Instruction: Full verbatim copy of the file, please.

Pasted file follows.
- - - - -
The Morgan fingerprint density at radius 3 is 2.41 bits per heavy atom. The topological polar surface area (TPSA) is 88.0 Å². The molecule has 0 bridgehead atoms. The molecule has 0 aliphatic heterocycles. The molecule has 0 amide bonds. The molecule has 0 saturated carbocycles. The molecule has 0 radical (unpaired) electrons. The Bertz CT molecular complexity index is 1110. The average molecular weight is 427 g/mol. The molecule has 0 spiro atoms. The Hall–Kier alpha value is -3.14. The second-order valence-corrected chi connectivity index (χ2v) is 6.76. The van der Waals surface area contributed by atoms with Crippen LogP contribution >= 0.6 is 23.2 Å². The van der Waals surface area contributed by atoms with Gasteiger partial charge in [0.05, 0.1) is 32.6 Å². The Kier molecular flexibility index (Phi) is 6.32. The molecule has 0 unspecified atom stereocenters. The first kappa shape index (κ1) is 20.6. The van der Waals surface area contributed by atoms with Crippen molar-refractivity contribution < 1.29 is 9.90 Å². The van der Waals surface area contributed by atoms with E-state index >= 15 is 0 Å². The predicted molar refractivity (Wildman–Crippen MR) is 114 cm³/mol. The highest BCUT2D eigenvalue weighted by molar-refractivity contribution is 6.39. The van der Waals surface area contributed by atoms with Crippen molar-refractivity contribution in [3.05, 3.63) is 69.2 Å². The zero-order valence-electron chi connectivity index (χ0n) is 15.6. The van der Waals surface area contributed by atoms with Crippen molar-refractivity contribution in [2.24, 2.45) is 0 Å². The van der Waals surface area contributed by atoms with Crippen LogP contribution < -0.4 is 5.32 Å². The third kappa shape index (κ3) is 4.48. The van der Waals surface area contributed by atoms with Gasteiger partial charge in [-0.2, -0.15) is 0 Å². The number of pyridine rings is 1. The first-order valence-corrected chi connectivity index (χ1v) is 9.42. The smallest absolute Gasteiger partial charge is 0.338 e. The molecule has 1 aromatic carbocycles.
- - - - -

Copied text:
The Morgan fingerprint density at radius 3 is 2.41 bits per heavy atom. The topological polar surface area (TPSA) is 88.0 Å². The molecule has 0 bridgehead atoms. The molecule has 0 aliphatic heterocycles. The molecule has 0 amide bonds. The molecule has 0 saturated carbocycles. The molecule has 0 radical (unpaired) electrons. The Bertz CT molecular complexity index is 1110. The average molecular weight is 427 g/mol. The molecule has 0 spiro atoms. The Hall–Kier alpha value is -3.14. The second-order valence-corrected chi connectivity index (χ2v) is 6.76. The van der Waals surface area contributed by atoms with Crippen LogP contribution >= 0.6 is 23.2 Å². The van der Waals surface area contributed by atoms with Gasteiger partial charge in [0.05, 0.1) is 32.6 Å². The Kier molecular flexibility index (Phi) is 6.32. The molecule has 0 unspecified atom stereocenters. The first kappa shape index (κ1) is 20.6. The van der Waals surface area contributed by atoms with Crippen molar-refractivity contribution < 1.29 is 9.90 Å². The van der Waals surface area contributed by atoms with E-state index >= 15 is 0 Å². The predicted molar refractivity (Wildman–Crippen MR) is 114 cm³/mol. The highest BCUT2D eigenvalue weighted by molar-refractivity contribution is 6.39. The van der Waals surface area contributed by atoms with Crippen molar-refractivity contribution in [3.05, 3.63) is 69.2 Å². The zero-order valence-electron chi connectivity index (χ0n) is 15.6. The van der Waals surface area contributed by atoms with Crippen molar-refractivity contribution in [2.24, 2.45) is 0 Å². The van der Waals surface area contributed by atoms with Crippen LogP contribution < -0.4 is 5.32 Å². The third kappa shape index (κ3) is 4.48. The van der Waals surface area contributed by atoms with Gasteiger partial charge in [-0.2, -0.15) is 0 Å². The number of pyridine rings is 1. The first-order valence-corrected chi connectivity index (χ1v) is 9.42. The smallest absolute Gasteiger partial charge is 0.338 e. The molecule has 1 aromatic carbocycles.